I struggled with knowing what to write for this post for weeks. You see, today is my grandmother’s birthday, but what could I bake to honor someone who has cooked thousands upon thousands of meals for a large family?
When I turned to my recipe box for inspiration and found it littered with index cards that include “like Gma M” in the title. I have Potatoes – Like Gma M, Hot Fudge Sauce – Like Gma M, Chocolate Chip Cookies – Like Gma M, and on and on. My uncle and I agree she makes the best pecan pie in the world (or at least in Ohio), and at Christmas the most popular gifts are bags of her caramel popcorn.
After much thought, I decided on a coffee-flavored dessert. I probably had my first cup of coffee with Grandma. When I was quite young, she used to pour me a mug to drink with her . I think she got a kick out of me liking coffee. And I really did like it – it wasn’t something I drank to pretend I was a grown up.
To this day, I take my coffee with a lot of cream, just like Grandma. The coffee in her mug is always a light tan, rather than deep brown, from all the cream. Though I heeded my Grandpa’s warning that eating bread crusts would put hair on my chest, I took a chance that Grandma warning coffee would stunt my growth was false. At 5′ 7″, my growth seems to have been relatively unaffected.
So coffee it was. But the thought of cinnamon buns kept tugging at the back of my mind because my mom loves Grandma’s cinnamon rolls. I didn’t want to make cinnamon rolls because I knew they would pale in comparison to Grandma’s, but then I found a recipe in my inbox for Cinnamon Bun Pie, and that’s all she wrote.
If I had any question that Cinnamon Bun Pie was the right choice, it was obliterated by the date on the email: November 5, 2010. Not only is a recipe I’ve had for over a year long overdue for baking, but November 5 is my mom’s birthday. This was a coincidence (or was it?) that I simply could not ignore.
So I present to you a Cinnamon Bun Pie for Grandma M. The recipe can be easily halved to make one pie rather than two, or a whole recipe can be baked in a 9 x 13 dish for cinnamon bun bars. I used a my stand mixer fitted with a dough hook to knead the dough, but I did a few kneads by hand to really pull the dough together. A well-floured surface goes a long way to alleviate the stickiness of working with this dough. I also found it easier to work with the dough in two parts – rolling out two rectangles and cutting the rolls accordingly.
Though intrigued by something as enticing as Cinnamon Bun Pie, this dish is really just cinnamon buns baked in a pie dish. Kind of disappointing, but delicious none the less. and if anything, it’s a unique presentation on a standard dish. Please beware that cutting into the center of a roll may result in a piece of pie that falls apart. It is best to cut along the seams of where the rolls come together at the outer edge of the crust.
As for the taste, I really liked how some of the brown sugar and butter that melted to the bottom of the pie pan created a toffee-like layer on the rolls once cooled. And of course the cream cheese frosting is ooey-gooey deliciousness. For an extra kick of flavor, sprinkle a little bit of brown sugar and cinnamon on top of the pie. Though tasty at room temperature, the cinnamon buns are best enjoyed warm – either fresh out of the oven or after a quick reheat in the microwave. On second thought, Cinnamon Bun Pie is better when it is warm, but it is best enjoyed while sipping a mug of coffee with Grandma.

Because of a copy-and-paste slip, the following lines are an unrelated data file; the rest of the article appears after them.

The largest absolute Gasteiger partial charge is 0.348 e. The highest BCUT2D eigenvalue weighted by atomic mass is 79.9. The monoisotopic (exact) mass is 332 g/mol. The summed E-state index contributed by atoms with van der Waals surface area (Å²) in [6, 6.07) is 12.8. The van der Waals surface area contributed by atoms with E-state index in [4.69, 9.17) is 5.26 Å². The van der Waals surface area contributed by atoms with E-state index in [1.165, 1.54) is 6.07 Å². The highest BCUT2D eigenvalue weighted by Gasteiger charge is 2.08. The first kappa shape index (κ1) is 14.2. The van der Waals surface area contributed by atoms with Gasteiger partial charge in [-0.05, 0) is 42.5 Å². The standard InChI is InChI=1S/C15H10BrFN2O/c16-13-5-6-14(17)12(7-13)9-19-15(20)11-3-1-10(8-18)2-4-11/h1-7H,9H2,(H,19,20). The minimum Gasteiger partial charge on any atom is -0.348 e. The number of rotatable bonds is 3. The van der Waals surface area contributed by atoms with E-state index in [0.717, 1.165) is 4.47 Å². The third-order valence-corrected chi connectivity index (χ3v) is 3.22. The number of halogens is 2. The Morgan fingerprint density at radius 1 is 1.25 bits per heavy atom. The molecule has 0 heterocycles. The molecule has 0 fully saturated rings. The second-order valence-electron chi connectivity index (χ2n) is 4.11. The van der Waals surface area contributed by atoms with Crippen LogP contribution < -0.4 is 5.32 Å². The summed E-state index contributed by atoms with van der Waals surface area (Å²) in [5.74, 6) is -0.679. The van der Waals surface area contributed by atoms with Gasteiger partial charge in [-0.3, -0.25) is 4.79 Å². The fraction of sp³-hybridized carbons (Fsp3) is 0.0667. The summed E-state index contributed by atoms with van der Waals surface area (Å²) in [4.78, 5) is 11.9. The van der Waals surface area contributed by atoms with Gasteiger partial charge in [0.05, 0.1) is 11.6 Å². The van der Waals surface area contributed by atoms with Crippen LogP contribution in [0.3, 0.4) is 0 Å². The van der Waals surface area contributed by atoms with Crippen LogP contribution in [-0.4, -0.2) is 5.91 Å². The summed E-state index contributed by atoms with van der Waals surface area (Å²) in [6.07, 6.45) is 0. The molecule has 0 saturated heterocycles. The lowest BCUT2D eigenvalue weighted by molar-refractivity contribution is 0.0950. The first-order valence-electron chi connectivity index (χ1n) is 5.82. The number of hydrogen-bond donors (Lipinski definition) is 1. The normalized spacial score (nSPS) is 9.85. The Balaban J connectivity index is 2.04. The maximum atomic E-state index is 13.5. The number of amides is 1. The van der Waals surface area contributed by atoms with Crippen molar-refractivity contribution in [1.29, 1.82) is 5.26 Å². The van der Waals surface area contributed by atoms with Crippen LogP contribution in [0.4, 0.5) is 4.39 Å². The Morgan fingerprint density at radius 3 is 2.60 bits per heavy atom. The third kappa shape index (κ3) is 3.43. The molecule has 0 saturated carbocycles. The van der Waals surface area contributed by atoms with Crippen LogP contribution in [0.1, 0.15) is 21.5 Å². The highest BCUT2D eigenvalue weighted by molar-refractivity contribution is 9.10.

Happy Birthday Grandma!
- For the Dough
- 2½ teaspoons (1 package) dry active yeast
- ¾ cup warm water
- 1½ cup warm milk
- 6 cups flour
- 2 tablespoons salt
- 1 cup sugar
- For the Filling
- 1 cup butter, softened
- 1½ cups light brown sugar
- 2 tablespoons cinnamon
- 2 teaspoons salt
- For the Frosting
- 1½ cups cream cheese, softened
- 2 cups confectioners’ sugar
- 1 teaspoon vanilla extract
- 1 teaspoon salt
- Dissolve the yeast in the warm water and milk.
- Use a stand-mixer fitted with the dough hook or your hands to knead the dry ingredients (for the dough) into the wet ingredients.
- Cover with a clean towel or plastic wrap and allow to rise for 45 minutes.
- After 45 minutes, roll out the dough on a well-floured surface into a rectangle.
- Spread the butter over the dough's surface, then sprinkle it with the light brown sugar, cinnamon, and salt.
- Roll the rectangle into a long cylinder, then cut it into 14, 2-inch pieces.
- Place the rolls in a greased 9-by-13-inch pan or two 10-inch pie pans.
- Cover with a clean towel or plastic wrap and allow to rise for another 45 minutes.
- After the second 45-minutes, bake at 375° F for18-22 minutes.
- While the cinnamon buns bake, prepare the frosting by mixing the cream cheese, confectioners' sugar, vanilla extract and salt until thoroughly combined.
- Spread the frosting over the cinnamon buns while still warm.
- Most delicious when served warmed.